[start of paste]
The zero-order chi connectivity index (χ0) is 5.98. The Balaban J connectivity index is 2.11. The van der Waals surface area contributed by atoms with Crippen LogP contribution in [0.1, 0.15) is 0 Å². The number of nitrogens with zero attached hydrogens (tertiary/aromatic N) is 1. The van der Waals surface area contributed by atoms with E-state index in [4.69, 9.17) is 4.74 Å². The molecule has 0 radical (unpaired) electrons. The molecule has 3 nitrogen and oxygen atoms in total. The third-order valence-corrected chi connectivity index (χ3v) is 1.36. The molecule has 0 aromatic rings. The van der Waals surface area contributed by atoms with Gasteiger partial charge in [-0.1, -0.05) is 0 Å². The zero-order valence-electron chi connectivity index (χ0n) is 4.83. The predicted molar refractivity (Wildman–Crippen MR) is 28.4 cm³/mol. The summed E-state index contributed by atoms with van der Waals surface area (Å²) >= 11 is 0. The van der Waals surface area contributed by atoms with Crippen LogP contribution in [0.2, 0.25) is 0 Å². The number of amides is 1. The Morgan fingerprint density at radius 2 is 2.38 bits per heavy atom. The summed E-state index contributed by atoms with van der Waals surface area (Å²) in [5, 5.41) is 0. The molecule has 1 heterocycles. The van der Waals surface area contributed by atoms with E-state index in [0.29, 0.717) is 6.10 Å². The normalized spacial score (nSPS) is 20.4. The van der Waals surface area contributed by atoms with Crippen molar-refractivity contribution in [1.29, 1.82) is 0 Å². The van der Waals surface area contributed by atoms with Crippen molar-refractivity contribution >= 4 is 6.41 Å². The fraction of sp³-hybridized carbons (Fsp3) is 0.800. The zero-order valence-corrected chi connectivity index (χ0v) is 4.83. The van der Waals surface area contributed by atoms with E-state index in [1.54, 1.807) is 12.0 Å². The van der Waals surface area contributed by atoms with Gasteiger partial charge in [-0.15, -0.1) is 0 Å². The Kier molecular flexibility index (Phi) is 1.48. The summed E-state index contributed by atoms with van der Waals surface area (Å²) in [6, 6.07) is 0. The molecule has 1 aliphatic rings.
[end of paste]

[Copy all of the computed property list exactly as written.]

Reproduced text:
The zero-order chi connectivity index (χ0) is 5.98. The Balaban J connectivity index is 2.11. The van der Waals surface area contributed by atoms with Crippen LogP contribution in [0.1, 0.15) is 0 Å². The number of nitrogens with zero attached hydrogens (tertiary/aromatic N) is 1. The van der Waals surface area contributed by atoms with E-state index in [4.69, 9.17) is 4.74 Å². The molecule has 0 radical (unpaired) electrons. The molecule has 3 nitrogen and oxygen atoms in total. The third-order valence-corrected chi connectivity index (χ3v) is 1.36. The molecule has 0 aromatic rings. The van der Waals surface area contributed by atoms with Gasteiger partial charge in [-0.1, -0.05) is 0 Å². The zero-order valence-electron chi connectivity index (χ0n) is 4.83. The predicted molar refractivity (Wildman–Crippen MR) is 28.4 cm³/mol. The summed E-state index contributed by atoms with van der Waals surface area (Å²) >= 11 is 0. The van der Waals surface area contributed by atoms with Crippen LogP contribution in [0.2, 0.25) is 0 Å². The number of amides is 1. The Morgan fingerprint density at radius 2 is 2.38 bits per heavy atom. The summed E-state index contributed by atoms with van der Waals surface area (Å²) in [5, 5.41) is 0. The molecule has 1 heterocycles. The van der Waals surface area contributed by atoms with E-state index in [0.29, 0.717) is 6.10 Å². The normalized spacial score (nSPS) is 20.4. The van der Waals surface area contributed by atoms with Crippen molar-refractivity contribution in [1.29, 1.82) is 0 Å². The van der Waals surface area contributed by atoms with Crippen molar-refractivity contribution >= 4 is 6.41 Å². The fraction of sp³-hybridized carbons (Fsp3) is 0.800. The zero-order valence-corrected chi connectivity index (χ0v) is 4.83. The van der Waals surface area contributed by atoms with E-state index in [1.54, 1.807) is 12.0 Å². The van der Waals surface area contributed by atoms with Gasteiger partial charge in [-0.15, -0.1) is 0 Å². The Kier molecular flexibility index (Phi) is 1.48. The summed E-state index contributed by atoms with van der Waals surface area (Å²) in [6, 6.07) is 0. The molecule has 1 aliphatic rings.